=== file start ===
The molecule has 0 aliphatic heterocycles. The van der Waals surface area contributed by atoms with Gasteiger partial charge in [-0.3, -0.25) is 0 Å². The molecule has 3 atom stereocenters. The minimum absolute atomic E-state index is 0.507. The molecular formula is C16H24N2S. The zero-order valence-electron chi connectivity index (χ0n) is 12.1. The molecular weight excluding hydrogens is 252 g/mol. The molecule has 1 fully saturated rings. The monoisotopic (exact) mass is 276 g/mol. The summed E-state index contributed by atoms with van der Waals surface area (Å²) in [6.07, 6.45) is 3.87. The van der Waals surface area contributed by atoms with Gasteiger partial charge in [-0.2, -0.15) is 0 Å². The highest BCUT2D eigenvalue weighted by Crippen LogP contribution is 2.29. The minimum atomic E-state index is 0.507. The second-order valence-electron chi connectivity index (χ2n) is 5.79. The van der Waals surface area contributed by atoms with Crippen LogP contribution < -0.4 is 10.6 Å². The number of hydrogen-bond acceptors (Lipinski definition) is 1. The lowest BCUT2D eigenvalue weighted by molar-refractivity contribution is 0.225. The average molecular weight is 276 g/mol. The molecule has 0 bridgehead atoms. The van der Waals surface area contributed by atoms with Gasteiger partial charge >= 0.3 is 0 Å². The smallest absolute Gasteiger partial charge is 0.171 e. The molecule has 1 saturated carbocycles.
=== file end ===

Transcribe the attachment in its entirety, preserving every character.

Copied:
The molecule has 0 aliphatic heterocycles. The van der Waals surface area contributed by atoms with Gasteiger partial charge in [-0.3, -0.25) is 0 Å². The molecule has 3 atom stereocenters. The minimum absolute atomic E-state index is 0.507. The molecular formula is C16H24N2S. The zero-order valence-electron chi connectivity index (χ0n) is 12.1. The molecular weight excluding hydrogens is 252 g/mol. The molecule has 1 fully saturated rings. The monoisotopic (exact) mass is 276 g/mol. The summed E-state index contributed by atoms with van der Waals surface area (Å²) in [6.07, 6.45) is 3.87. The van der Waals surface area contributed by atoms with Gasteiger partial charge in [-0.2, -0.15) is 0 Å². The highest BCUT2D eigenvalue weighted by Crippen LogP contribution is 2.29. The minimum atomic E-state index is 0.507. The second-order valence-electron chi connectivity index (χ2n) is 5.79. The van der Waals surface area contributed by atoms with Crippen LogP contribution < -0.4 is 10.6 Å². The number of hydrogen-bond acceptors (Lipinski definition) is 1. The lowest BCUT2D eigenvalue weighted by molar-refractivity contribution is 0.225. The average molecular weight is 276 g/mol. The molecule has 0 bridgehead atoms. The van der Waals surface area contributed by atoms with Gasteiger partial charge >= 0.3 is 0 Å². The smallest absolute Gasteiger partial charge is 0.171 e. The molecule has 1 saturated carbocycles.